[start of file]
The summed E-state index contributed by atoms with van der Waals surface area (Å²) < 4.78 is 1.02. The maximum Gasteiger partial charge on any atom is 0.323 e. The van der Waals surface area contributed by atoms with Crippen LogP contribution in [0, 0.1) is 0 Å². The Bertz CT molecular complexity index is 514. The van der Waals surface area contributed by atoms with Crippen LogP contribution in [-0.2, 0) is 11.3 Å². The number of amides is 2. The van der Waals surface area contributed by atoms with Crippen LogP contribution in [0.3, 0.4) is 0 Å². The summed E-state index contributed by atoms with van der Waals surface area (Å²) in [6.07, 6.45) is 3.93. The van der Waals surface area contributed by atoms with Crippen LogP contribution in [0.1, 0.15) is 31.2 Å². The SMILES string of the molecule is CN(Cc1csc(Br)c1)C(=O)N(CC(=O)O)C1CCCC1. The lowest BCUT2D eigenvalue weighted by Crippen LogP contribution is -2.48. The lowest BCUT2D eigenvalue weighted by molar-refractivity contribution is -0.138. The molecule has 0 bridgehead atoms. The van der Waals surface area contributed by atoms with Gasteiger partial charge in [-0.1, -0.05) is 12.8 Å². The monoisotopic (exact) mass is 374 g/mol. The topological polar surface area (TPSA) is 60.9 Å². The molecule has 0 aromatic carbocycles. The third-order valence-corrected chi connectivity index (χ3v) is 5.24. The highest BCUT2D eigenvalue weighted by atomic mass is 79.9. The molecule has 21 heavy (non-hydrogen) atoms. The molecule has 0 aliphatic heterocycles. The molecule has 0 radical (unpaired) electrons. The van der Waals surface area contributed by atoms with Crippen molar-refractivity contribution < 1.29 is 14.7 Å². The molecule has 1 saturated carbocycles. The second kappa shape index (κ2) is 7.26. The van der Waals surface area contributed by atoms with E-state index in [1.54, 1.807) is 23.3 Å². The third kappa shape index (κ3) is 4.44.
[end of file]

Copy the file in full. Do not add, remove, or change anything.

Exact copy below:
The summed E-state index contributed by atoms with van der Waals surface area (Å²) < 4.78 is 1.02. The maximum Gasteiger partial charge on any atom is 0.323 e. The van der Waals surface area contributed by atoms with Crippen LogP contribution in [0, 0.1) is 0 Å². The Bertz CT molecular complexity index is 514. The van der Waals surface area contributed by atoms with Crippen LogP contribution in [-0.2, 0) is 11.3 Å². The number of amides is 2. The van der Waals surface area contributed by atoms with Crippen LogP contribution in [0.3, 0.4) is 0 Å². The summed E-state index contributed by atoms with van der Waals surface area (Å²) in [6.07, 6.45) is 3.93. The van der Waals surface area contributed by atoms with Crippen LogP contribution in [0.1, 0.15) is 31.2 Å². The SMILES string of the molecule is CN(Cc1csc(Br)c1)C(=O)N(CC(=O)O)C1CCCC1. The lowest BCUT2D eigenvalue weighted by Crippen LogP contribution is -2.48. The lowest BCUT2D eigenvalue weighted by molar-refractivity contribution is -0.138. The molecule has 0 bridgehead atoms. The van der Waals surface area contributed by atoms with Gasteiger partial charge in [-0.1, -0.05) is 12.8 Å². The monoisotopic (exact) mass is 374 g/mol. The topological polar surface area (TPSA) is 60.9 Å². The molecule has 0 aromatic carbocycles. The third-order valence-corrected chi connectivity index (χ3v) is 5.24. The highest BCUT2D eigenvalue weighted by atomic mass is 79.9. The molecule has 21 heavy (non-hydrogen) atoms. The molecule has 0 aliphatic heterocycles. The molecule has 0 radical (unpaired) electrons. The van der Waals surface area contributed by atoms with Crippen molar-refractivity contribution < 1.29 is 14.7 Å². The molecule has 1 saturated carbocycles. The second kappa shape index (κ2) is 7.26. The van der Waals surface area contributed by atoms with E-state index in [1.54, 1.807) is 23.3 Å². The third kappa shape index (κ3) is 4.44.